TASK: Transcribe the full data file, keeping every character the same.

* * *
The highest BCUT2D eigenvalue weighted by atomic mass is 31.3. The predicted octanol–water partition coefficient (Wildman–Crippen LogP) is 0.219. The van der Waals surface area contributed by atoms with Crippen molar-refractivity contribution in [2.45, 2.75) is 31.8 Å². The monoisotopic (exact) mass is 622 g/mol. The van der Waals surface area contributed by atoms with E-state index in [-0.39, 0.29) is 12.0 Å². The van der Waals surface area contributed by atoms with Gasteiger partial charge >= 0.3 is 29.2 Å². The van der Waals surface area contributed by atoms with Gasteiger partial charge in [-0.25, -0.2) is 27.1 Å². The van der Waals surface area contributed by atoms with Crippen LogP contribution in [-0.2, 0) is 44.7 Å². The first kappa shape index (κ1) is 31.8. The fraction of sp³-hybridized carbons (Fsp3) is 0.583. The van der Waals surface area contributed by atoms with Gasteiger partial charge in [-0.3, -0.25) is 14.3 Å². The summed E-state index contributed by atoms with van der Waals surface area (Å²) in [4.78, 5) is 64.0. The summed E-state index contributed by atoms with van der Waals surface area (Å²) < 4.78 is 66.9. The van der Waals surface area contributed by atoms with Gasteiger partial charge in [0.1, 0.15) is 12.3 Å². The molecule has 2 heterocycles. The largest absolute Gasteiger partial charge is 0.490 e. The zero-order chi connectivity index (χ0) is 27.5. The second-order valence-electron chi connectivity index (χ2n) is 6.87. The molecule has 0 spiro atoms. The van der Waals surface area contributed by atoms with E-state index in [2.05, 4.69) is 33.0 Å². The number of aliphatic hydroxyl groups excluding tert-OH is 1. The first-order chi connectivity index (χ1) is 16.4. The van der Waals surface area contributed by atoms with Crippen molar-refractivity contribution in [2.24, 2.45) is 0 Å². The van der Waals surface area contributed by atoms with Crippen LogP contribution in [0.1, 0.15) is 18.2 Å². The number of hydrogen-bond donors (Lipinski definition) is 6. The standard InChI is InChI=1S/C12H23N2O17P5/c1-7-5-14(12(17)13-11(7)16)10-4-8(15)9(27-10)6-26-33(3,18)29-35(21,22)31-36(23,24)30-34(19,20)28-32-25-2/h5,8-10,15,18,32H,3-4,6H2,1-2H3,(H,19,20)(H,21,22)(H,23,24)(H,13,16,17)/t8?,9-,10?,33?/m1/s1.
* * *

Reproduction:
The highest BCUT2D eigenvalue weighted by atomic mass is 31.3. The predicted octanol–water partition coefficient (Wildman–Crippen LogP) is 0.219. The van der Waals surface area contributed by atoms with Crippen molar-refractivity contribution in [2.45, 2.75) is 31.8 Å². The monoisotopic (exact) mass is 622 g/mol. The van der Waals surface area contributed by atoms with E-state index in [-0.39, 0.29) is 12.0 Å². The van der Waals surface area contributed by atoms with Gasteiger partial charge >= 0.3 is 29.2 Å². The van der Waals surface area contributed by atoms with Gasteiger partial charge in [-0.25, -0.2) is 27.1 Å². The van der Waals surface area contributed by atoms with Crippen LogP contribution in [-0.2, 0) is 44.7 Å². The first kappa shape index (κ1) is 31.8. The fraction of sp³-hybridized carbons (Fsp3) is 0.583. The van der Waals surface area contributed by atoms with Gasteiger partial charge in [-0.3, -0.25) is 14.3 Å². The summed E-state index contributed by atoms with van der Waals surface area (Å²) in [4.78, 5) is 64.0. The summed E-state index contributed by atoms with van der Waals surface area (Å²) < 4.78 is 66.9. The van der Waals surface area contributed by atoms with Gasteiger partial charge in [0.1, 0.15) is 12.3 Å². The molecule has 2 heterocycles. The largest absolute Gasteiger partial charge is 0.490 e. The zero-order chi connectivity index (χ0) is 27.5. The second-order valence-electron chi connectivity index (χ2n) is 6.87. The molecule has 0 spiro atoms. The van der Waals surface area contributed by atoms with E-state index in [2.05, 4.69) is 33.0 Å². The number of aliphatic hydroxyl groups excluding tert-OH is 1. The first-order chi connectivity index (χ1) is 16.4. The van der Waals surface area contributed by atoms with Crippen molar-refractivity contribution in [2.24, 2.45) is 0 Å². The van der Waals surface area contributed by atoms with Crippen LogP contribution in [0.1, 0.15) is 18.2 Å². The number of hydrogen-bond donors (Lipinski definition) is 6. The standard InChI is InChI=1S/C12H23N2O17P5/c1-7-5-14(12(17)13-11(7)16)10-4-8(15)9(27-10)6-26-33(3,18)29-35(21,22)31-36(23,24)30-34(19,20)28-32-25-2/h5,8-10,15,18,32H,3-4,6H2,1-2H3,(H,19,20)(H,21,22)(H,23,24)(H,13,16,17)/t8?,9-,10?,33?/m1/s1.